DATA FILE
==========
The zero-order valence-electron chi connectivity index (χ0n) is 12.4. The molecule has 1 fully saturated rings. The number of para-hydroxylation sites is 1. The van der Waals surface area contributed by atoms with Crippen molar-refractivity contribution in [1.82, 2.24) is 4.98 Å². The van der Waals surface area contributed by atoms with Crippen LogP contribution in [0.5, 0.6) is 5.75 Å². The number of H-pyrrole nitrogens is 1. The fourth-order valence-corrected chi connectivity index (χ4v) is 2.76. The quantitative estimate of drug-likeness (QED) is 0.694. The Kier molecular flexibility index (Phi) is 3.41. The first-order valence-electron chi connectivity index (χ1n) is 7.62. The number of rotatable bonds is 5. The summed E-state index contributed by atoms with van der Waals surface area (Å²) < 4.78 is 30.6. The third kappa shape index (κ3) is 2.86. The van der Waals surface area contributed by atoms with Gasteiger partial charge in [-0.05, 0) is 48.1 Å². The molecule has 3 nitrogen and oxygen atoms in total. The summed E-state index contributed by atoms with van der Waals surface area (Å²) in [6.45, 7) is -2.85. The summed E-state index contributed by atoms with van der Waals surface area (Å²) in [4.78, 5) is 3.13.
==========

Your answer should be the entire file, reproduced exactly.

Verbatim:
The zero-order valence-electron chi connectivity index (χ0n) is 12.4. The molecule has 1 fully saturated rings. The number of para-hydroxylation sites is 1. The van der Waals surface area contributed by atoms with Crippen molar-refractivity contribution in [1.82, 2.24) is 4.98 Å². The van der Waals surface area contributed by atoms with Crippen LogP contribution in [0.5, 0.6) is 5.75 Å². The number of H-pyrrole nitrogens is 1. The fourth-order valence-corrected chi connectivity index (χ4v) is 2.76. The quantitative estimate of drug-likeness (QED) is 0.694. The Kier molecular flexibility index (Phi) is 3.41. The first-order valence-electron chi connectivity index (χ1n) is 7.62. The number of rotatable bonds is 5. The summed E-state index contributed by atoms with van der Waals surface area (Å²) < 4.78 is 30.6. The third kappa shape index (κ3) is 2.86. The van der Waals surface area contributed by atoms with Gasteiger partial charge in [-0.05, 0) is 48.1 Å². The molecule has 3 nitrogen and oxygen atoms in total. The summed E-state index contributed by atoms with van der Waals surface area (Å²) in [6.45, 7) is -2.85. The summed E-state index contributed by atoms with van der Waals surface area (Å²) in [4.78, 5) is 3.13.